Saturday, January 02, 2016

Don't let Peter Pan lead you astray

kw: book reviews, nonfiction, philosophy, adulthood, personal growth

I was not expecting a book of philosophy. I selected Why Grow Up? Subversive Thoughts for an Infantile Age, by Susan Neiman, as an end-of-year wildcard. Never have I so enjoyed reading a book of philosophy.

I confess that I have not read through the books of the "great philosophers". I never even finished The Republic by Plato. I have read quite a number of articles and even monographs, but always found the labor involved to decipher their turgid writing yielded little or nothing of use to me, so I eschewed their longer works. Instead, I have read various summaries, synopses, syntheses, and collections of extracts. I did read all of Who Needs Philosophy by Ayn Rand, and concluded, either Objectivism is no valid philosophy, or there is a genuine Objectivism out there that is quite different from her brutal scheme. I haven't found it, and I certainly don't consider I am capable to create it.

Come to think of it, I did read Dao De Jing by Lao Tzu, more than once. And if The Holy Bible is considered philosophical, or to contain philosophy, then that counts. Not much of a foundation, would you say? Yet one concept from Rand's book stuck with me: Note that her title does not include a question mark. It is instead a statement, that Everybody needs philosophy. I find this echoed in Dr. Neiman's book, though she might shudder at the thought. She does not come right out and say, "Philosophy is too great a matter to be left to the philosophers," but she comes close.

So the question remains, Why Grow Up? I would ask, Where do we see examples of genuine grownups to emulate and learn from? Are there some Adults out there, so we can see what adulthood is like? Has anybody grown up?

Step into any Men's restroom on the planet, and you'll be surrounded by evidence that few "men" were properly raised. Even in the Men's rooms of workplaces, where you wouldn't expect anyone under about 20 years old to enter the place.

So, our author asks, why indeed should we grow up? What's in it for us? A major theme, and perhaps the major theme, of philosophy is "How to grow up." The prerequisite to this is "How to think." Not what to think, but how, because very few ever learn how. People substitute almost everything for thought: their decisions are based on hunches, feelings, whatever their friends did or might do, what this or that "authority figure" says, and so forth.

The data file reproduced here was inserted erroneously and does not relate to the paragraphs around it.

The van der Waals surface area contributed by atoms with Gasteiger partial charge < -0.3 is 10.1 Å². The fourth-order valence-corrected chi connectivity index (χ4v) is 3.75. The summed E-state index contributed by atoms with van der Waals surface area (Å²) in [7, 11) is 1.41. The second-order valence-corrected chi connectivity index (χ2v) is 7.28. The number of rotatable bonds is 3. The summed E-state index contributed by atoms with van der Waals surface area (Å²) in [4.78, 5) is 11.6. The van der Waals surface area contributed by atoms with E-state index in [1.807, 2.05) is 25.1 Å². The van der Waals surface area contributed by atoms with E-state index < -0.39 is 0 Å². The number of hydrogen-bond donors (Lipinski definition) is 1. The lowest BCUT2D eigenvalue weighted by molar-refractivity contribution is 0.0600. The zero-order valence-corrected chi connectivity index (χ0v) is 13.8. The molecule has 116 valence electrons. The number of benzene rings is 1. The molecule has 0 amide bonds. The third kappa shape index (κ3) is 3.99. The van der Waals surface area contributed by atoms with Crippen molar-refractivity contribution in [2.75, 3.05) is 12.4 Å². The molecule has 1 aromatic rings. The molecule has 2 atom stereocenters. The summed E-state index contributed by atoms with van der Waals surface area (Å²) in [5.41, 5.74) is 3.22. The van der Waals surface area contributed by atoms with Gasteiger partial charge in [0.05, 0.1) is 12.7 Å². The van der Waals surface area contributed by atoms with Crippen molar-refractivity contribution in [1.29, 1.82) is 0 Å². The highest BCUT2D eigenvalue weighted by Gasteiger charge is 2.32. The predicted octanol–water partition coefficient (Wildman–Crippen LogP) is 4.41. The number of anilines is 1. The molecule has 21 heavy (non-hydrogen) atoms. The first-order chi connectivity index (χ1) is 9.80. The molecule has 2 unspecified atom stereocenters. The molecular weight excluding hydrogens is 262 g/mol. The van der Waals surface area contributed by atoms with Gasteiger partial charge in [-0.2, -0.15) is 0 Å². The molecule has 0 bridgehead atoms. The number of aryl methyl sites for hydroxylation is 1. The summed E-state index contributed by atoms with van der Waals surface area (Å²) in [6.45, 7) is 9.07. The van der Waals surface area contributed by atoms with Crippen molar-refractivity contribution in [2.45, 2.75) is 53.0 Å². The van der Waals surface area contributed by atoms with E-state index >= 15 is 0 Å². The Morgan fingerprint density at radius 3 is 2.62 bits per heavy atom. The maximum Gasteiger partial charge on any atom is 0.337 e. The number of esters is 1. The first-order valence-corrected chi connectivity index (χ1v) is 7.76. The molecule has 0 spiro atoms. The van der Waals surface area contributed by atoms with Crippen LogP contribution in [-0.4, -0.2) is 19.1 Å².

I noticed when our son was in High School, that the program placed great emphasis on "critical thinking". But I realized, too late, that what he was really taught was how to avoid thinking critically, being rewarded only for regurgitating the thoughts of others who were the most "politically correct". Every attempt at genuinely critical thought was squelched, ridiculed, and rewarded with a low grade.

Fortunately, he found a refuge, for a time, in poetry. His main English teacher was "adult" enough to value her students' poetic efforts on their own merit, and our son wrote some very touching poems. The teacher called me once, to ask if our son was OK; one of his poems had made her "cry and cry". He wasn't suicidal or anything, was he? I asked her to read some of it to me, and then I asked, "Isn't this pretty ordinary teen angst? It is just more eloquently expressed than usual. I think that is a good thing." Hey, kids, do you want an A in English? Y'gotta know your teacher, but if she cries over your poetry, that's probably a good sign.

Why is it that the education system, with its stated mission of preparing valuable grownups, seems to do the opposite? Dr. Neiman points out something Immanuel Kant stated several times (and he probably had learned it from others): Governments prefer to govern dependent children, not independent adults. That goes for most teachers also. The more independent a student is, the harder she is to teach, and the more of a teacher's time she'll consume. So "teacher's pets" are the sweet, quiet, studious "tape-recorder" kids who do everything the teacher wants, and nothing the teacher doesn't want.

Some might quote Matthew 10:24: "The student is not above the teacher, nor a servant above his master." (NIV) They may not realize that Jesus was talking about the level of persecution his disciples could expect; he was saying, "Don't expect to be treated better than I was, if you have learned well from me." He later told his disciples that they would do greater works than he had done. A wise professor who may never aspire to a Nobel Prize or Field Medal will be immensely gratified to have a student who is so honored.